Story by Heamakarn Sricharatchanya
BANGKOK, 2 July 2012 – Thailand has committed itself to an “AIDS Zero” focus in its continuing battle against the HIV/AIDS virus: zero new HIV infections, zero AIDS-related deaths and an end to stigma and discrimination against people living with or affected by HIV by the end of 2016.
The AIDS Zero goals were announced at the launch of the National AIDS Strategy 2012-2016 last month in Bangkok at an event that brought together hundreds of people from government, civil society and the private sector.
The large turnout for the strategy’s launch was a clear indication of the continued importance placed on controlling HIV/AIDS and dealing with problems associated with it in Thailand, which reported its first AIDS case in 1984. Over the past two decades, well-funded and comprehensive prevention programmes have greatly limited the spread of the virus, while provision of ARV medicines has drastically reduced mortality rates among people living with HIV.
Some 43,000 new HIV infections are projected in Thailand over the next five years. About 60 per cent of the new infections are expected to be among men having sex with men, commercial sex workers and their clients, and injecting drug users, while around 30 per cent are projected between couples.
Dr. Petchsri Sirinirund, Director of the National AIDS Management Centre, said that “with such challenging goals there is a need for the real participation of all involved, while the strategy itself has to be clear and effective in order to achieve the goals.”
Dr. Petchsri said the three AIDS Zero goals are interlinked, with the reduction of stigma and discrimination crucial to ensuring equal access to quality prevention and treatment programmes. Once this is achieved, it should lead to the other two zeros – zero new HIV infections and zero AIDS-related deaths.
“When the number of new infections is greatly reduced, the country can provide prevention services for all affected populations,” Dr. Petchsri said.
Participants at the launch included senior policy makers, government officials from both the central and provincial levels, representatives of HIV/AIDS networks, international organisations and the social and private sectors, as well as activists, media and members of such vulnerable groups such as men having sex with men, commercial sex workers, drug users and people living with HIV.
Five strategies will be used to achieve the AIDS Zero goals. The first strategy is expanding rights-based and gender sensitive prevention services for populations with high risk behavior. The second is ensuring the protective social and legal environment essential for HIV prevention and care. The third and fourth strategies are creating a sense of ownership among provincial and local authorities in preventing and solving AIDS-related issues, and providing new strategic information to inform and guide the national response at all levels. The final strategy is improving the effectiveness of the government’s existing HIV-related programmes and services.
“I am confident that Thailand will be able to achieve this goal eventually, just as we successfully eradicated such diseases as smallpox and the plague,” said Deputy Prime Minister Yuthasak Sasiprapa, who is the chairperson of the National AIDS Committee.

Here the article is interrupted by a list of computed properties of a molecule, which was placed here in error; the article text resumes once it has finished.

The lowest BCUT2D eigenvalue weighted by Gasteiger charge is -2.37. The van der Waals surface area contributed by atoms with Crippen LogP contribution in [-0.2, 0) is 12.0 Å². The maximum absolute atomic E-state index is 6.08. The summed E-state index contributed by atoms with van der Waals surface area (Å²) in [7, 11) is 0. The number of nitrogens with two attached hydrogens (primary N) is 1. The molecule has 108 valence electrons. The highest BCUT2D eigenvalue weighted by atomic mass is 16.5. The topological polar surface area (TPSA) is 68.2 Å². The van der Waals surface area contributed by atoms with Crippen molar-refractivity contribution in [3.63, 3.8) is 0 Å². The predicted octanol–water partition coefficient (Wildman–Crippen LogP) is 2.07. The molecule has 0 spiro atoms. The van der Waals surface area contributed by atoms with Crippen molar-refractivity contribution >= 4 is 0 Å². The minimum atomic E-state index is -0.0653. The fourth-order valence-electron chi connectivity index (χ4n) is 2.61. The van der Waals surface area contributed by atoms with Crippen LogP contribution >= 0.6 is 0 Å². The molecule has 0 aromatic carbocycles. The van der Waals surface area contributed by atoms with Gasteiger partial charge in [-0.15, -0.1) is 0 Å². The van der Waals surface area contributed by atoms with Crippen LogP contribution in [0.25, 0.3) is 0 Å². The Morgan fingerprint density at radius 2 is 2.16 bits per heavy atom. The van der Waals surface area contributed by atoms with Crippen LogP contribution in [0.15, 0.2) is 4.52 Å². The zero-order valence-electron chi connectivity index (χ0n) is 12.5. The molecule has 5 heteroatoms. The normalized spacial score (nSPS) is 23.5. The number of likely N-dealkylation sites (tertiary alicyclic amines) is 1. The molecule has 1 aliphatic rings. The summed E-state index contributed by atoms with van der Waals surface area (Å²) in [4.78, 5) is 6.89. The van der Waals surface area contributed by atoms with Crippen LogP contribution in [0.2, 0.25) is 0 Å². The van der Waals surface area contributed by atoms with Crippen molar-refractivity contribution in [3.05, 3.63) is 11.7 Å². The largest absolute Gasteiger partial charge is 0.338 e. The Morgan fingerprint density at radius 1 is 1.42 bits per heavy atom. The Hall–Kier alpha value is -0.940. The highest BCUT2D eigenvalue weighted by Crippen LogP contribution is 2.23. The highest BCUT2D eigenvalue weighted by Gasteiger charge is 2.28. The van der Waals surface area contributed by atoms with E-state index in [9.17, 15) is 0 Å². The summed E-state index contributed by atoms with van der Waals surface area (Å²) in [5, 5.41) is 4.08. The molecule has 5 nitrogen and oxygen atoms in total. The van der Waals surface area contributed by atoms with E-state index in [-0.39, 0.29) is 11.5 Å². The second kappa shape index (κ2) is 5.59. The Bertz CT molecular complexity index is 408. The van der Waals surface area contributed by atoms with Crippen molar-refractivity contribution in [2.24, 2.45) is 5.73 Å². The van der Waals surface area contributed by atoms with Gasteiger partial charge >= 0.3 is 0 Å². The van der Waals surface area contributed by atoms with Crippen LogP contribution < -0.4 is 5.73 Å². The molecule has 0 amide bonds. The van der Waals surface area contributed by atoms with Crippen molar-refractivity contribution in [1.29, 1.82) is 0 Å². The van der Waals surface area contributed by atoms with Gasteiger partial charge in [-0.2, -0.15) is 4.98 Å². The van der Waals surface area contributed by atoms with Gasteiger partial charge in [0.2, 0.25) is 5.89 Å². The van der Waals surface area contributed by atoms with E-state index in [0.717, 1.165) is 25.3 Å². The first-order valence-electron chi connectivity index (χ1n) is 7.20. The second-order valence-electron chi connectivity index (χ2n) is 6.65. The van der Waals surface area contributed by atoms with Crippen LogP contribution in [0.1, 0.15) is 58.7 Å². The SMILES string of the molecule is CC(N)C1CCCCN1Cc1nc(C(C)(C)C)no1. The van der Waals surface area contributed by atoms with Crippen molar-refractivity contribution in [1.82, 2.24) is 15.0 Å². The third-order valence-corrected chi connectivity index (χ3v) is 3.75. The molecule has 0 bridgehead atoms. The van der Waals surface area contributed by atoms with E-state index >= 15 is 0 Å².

UNICEF provided financial and technical support for the development of the National AIDS Strategy’s focus on children with HIV, vulnerable and disadvantaged children, and women.
“Thailand is one of the first pilot countries to adopt the AIDS Zero plan,” said Robert Gass, Chief of the UNICEF Thailand HIV/AIDS section. “It is challenging because it means reducing the number of new HIV infections and AIDS-related deaths close to zero, as well as reducing stigma and discrimination against people with HIV/AIDS. Yet it is also a comprehensive national plan and covers all issues related to HIV/AIDS, including the physical, psychological and social aspects.”
Gass said some parts of the plan will be easier to achieve than others. Reducing the number of new HIV infections, especially mother-to-child transmission, will be easier to achieve as the prevention rate of mother-to-child transmission of HIV is already over 95%. However, reducing stigma and discrimination will be a major challenge.
“Reducing stigma and discrimination against people living with HIV is difficult because the general public still lacks information, knowledge and understanding about HIV/AIDS,” Gass said. “As a result of the stigma and negatives attitudes about HIV, people are reluctant to use prevention programmes or be tested for HIV, while those who already have the virus shun treatment services.”
Gass said clearer understanding about HIV and how it is transmitted will help lead to a more positive attitude about people living with HIV/AIDS. For example, the public needs to understand that HIV cannot be transmitted through social contact or activities such as touching, kissing, coughing, sharing toilet seats or swimming pools. He said the government also needs to expand services to populations at greater risk of HIV infection.
“Although HIV/AIDS is not curable it can be treated just like any other disease,” Gass said. “Children living with HIV/AIDS can, if they receive the proper care and treatment, grow up and live a normal life like other children. These children have the right to the love, care and support of both their families and their communities. They also have the right, just like other children, to receive an education and to be provided with opportunities that will allow them to develop to their full potential so that they can contribute fully to the future of their country.”